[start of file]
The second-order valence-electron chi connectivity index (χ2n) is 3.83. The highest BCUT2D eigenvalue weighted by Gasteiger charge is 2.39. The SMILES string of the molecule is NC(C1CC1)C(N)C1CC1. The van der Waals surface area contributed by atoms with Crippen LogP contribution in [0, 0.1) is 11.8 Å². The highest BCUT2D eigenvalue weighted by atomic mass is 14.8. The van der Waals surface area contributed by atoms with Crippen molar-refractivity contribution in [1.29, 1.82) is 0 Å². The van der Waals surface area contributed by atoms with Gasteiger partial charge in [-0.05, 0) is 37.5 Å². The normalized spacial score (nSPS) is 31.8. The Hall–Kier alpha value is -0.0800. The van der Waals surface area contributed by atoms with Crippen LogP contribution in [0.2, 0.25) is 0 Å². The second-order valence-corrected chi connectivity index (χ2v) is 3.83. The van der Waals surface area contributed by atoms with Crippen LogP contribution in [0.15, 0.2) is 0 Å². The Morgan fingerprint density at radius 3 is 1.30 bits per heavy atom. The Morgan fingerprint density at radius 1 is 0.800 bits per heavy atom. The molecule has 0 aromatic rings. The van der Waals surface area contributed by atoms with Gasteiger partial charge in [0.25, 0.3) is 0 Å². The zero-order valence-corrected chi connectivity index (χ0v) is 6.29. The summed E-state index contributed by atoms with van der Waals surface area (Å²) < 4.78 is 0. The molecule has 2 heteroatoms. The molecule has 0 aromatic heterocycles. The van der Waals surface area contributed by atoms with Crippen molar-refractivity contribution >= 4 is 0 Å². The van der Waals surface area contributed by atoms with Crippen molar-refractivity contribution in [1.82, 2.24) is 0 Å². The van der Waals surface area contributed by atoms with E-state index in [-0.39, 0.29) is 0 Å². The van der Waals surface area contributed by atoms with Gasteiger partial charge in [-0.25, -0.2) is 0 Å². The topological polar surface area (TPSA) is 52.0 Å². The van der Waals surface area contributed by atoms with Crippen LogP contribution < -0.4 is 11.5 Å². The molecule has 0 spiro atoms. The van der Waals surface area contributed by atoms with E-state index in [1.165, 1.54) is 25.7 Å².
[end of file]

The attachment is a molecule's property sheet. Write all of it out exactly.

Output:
The second-order valence-electron chi connectivity index (χ2n) is 3.83. The highest BCUT2D eigenvalue weighted by Gasteiger charge is 2.39. The SMILES string of the molecule is NC(C1CC1)C(N)C1CC1. The van der Waals surface area contributed by atoms with Crippen LogP contribution in [0, 0.1) is 11.8 Å². The highest BCUT2D eigenvalue weighted by atomic mass is 14.8. The van der Waals surface area contributed by atoms with Crippen molar-refractivity contribution in [1.29, 1.82) is 0 Å². The van der Waals surface area contributed by atoms with Gasteiger partial charge in [-0.05, 0) is 37.5 Å². The normalized spacial score (nSPS) is 31.8. The Hall–Kier alpha value is -0.0800. The van der Waals surface area contributed by atoms with Crippen LogP contribution in [0.2, 0.25) is 0 Å². The second-order valence-corrected chi connectivity index (χ2v) is 3.83. The van der Waals surface area contributed by atoms with Crippen LogP contribution in [0.15, 0.2) is 0 Å². The Morgan fingerprint density at radius 3 is 1.30 bits per heavy atom. The Morgan fingerprint density at radius 1 is 0.800 bits per heavy atom. The molecule has 0 aromatic rings. The van der Waals surface area contributed by atoms with Gasteiger partial charge in [0.25, 0.3) is 0 Å². The zero-order valence-corrected chi connectivity index (χ0v) is 6.29. The summed E-state index contributed by atoms with van der Waals surface area (Å²) < 4.78 is 0. The molecule has 2 heteroatoms. The molecule has 0 aromatic heterocycles. The van der Waals surface area contributed by atoms with Crippen molar-refractivity contribution >= 4 is 0 Å². The van der Waals surface area contributed by atoms with Crippen molar-refractivity contribution in [1.82, 2.24) is 0 Å². The van der Waals surface area contributed by atoms with E-state index in [-0.39, 0.29) is 0 Å². The van der Waals surface area contributed by atoms with Gasteiger partial charge in [-0.25, -0.2) is 0 Å². The topological polar surface area (TPSA) is 52.0 Å². The van der Waals surface area contributed by atoms with Crippen LogP contribution < -0.4 is 11.5 Å². The molecule has 0 spiro atoms. The van der Waals surface area contributed by atoms with E-state index in [1.165, 1.54) is 25.7 Å².